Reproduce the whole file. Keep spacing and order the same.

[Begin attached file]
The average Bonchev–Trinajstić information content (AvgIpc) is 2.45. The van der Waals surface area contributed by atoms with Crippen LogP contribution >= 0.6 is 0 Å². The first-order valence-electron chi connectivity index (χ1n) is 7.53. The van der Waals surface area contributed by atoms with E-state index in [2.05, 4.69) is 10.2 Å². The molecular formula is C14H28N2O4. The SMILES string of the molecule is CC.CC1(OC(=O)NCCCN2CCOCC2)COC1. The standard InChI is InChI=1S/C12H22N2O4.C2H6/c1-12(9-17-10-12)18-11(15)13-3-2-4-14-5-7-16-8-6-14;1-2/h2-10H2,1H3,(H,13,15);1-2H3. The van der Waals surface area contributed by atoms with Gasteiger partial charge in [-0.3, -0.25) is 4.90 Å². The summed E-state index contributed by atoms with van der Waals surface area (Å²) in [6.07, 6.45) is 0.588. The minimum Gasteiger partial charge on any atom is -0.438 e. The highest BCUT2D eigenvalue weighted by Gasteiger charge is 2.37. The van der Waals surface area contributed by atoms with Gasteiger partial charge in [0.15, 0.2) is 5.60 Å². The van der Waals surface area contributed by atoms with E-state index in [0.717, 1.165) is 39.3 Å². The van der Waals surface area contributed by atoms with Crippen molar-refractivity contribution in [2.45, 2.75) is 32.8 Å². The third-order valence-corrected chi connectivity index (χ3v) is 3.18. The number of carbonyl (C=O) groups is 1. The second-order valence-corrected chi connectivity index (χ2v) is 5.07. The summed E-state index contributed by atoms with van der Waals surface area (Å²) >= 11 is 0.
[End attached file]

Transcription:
The average Bonchev–Trinajstić information content (AvgIpc) is 2.45. The van der Waals surface area contributed by atoms with Crippen LogP contribution >= 0.6 is 0 Å². The first-order valence-electron chi connectivity index (χ1n) is 7.53. The van der Waals surface area contributed by atoms with E-state index in [2.05, 4.69) is 10.2 Å². The molecular formula is C14H28N2O4. The SMILES string of the molecule is CC.CC1(OC(=O)NCCCN2CCOCC2)COC1. The standard InChI is InChI=1S/C12H22N2O4.C2H6/c1-12(9-17-10-12)18-11(15)13-3-2-4-14-5-7-16-8-6-14;1-2/h2-10H2,1H3,(H,13,15);1-2H3. The van der Waals surface area contributed by atoms with Gasteiger partial charge in [-0.3, -0.25) is 4.90 Å². The summed E-state index contributed by atoms with van der Waals surface area (Å²) in [6.07, 6.45) is 0.588. The minimum Gasteiger partial charge on any atom is -0.438 e. The highest BCUT2D eigenvalue weighted by Gasteiger charge is 2.37. The van der Waals surface area contributed by atoms with Gasteiger partial charge in [0.15, 0.2) is 5.60 Å². The van der Waals surface area contributed by atoms with E-state index in [0.717, 1.165) is 39.3 Å². The van der Waals surface area contributed by atoms with Crippen molar-refractivity contribution in [2.45, 2.75) is 32.8 Å². The third-order valence-corrected chi connectivity index (χ3v) is 3.18. The number of carbonyl (C=O) groups is 1. The second-order valence-corrected chi connectivity index (χ2v) is 5.07. The summed E-state index contributed by atoms with van der Waals surface area (Å²) >= 11 is 0.